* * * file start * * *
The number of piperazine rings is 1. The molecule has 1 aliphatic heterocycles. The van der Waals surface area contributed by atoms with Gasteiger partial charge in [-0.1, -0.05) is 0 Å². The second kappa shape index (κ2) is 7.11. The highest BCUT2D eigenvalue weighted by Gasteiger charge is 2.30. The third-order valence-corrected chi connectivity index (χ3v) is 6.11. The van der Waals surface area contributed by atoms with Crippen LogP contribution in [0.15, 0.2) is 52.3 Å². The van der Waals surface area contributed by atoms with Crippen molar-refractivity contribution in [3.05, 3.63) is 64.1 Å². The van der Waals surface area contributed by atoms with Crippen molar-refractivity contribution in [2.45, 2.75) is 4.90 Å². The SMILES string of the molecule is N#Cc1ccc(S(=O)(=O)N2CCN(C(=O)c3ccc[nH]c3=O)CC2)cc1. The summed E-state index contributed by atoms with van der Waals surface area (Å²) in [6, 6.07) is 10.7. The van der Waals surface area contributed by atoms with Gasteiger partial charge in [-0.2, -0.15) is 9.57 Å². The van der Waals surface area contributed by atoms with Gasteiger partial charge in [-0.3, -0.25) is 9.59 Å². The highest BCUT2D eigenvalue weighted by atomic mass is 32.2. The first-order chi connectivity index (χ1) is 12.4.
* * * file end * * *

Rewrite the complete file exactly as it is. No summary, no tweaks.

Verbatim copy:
The number of piperazine rings is 1. The molecule has 1 aliphatic heterocycles. The van der Waals surface area contributed by atoms with Gasteiger partial charge in [-0.1, -0.05) is 0 Å². The second kappa shape index (κ2) is 7.11. The highest BCUT2D eigenvalue weighted by Gasteiger charge is 2.30. The third-order valence-corrected chi connectivity index (χ3v) is 6.11. The van der Waals surface area contributed by atoms with Crippen LogP contribution in [0.15, 0.2) is 52.3 Å². The van der Waals surface area contributed by atoms with Crippen molar-refractivity contribution in [3.05, 3.63) is 64.1 Å². The van der Waals surface area contributed by atoms with Crippen molar-refractivity contribution in [2.45, 2.75) is 4.90 Å². The SMILES string of the molecule is N#Cc1ccc(S(=O)(=O)N2CCN(C(=O)c3ccc[nH]c3=O)CC2)cc1. The summed E-state index contributed by atoms with van der Waals surface area (Å²) in [6, 6.07) is 10.7. The van der Waals surface area contributed by atoms with Gasteiger partial charge in [-0.2, -0.15) is 9.57 Å². The van der Waals surface area contributed by atoms with Gasteiger partial charge in [-0.3, -0.25) is 9.59 Å². The highest BCUT2D eigenvalue weighted by atomic mass is 32.2. The first-order chi connectivity index (χ1) is 12.4.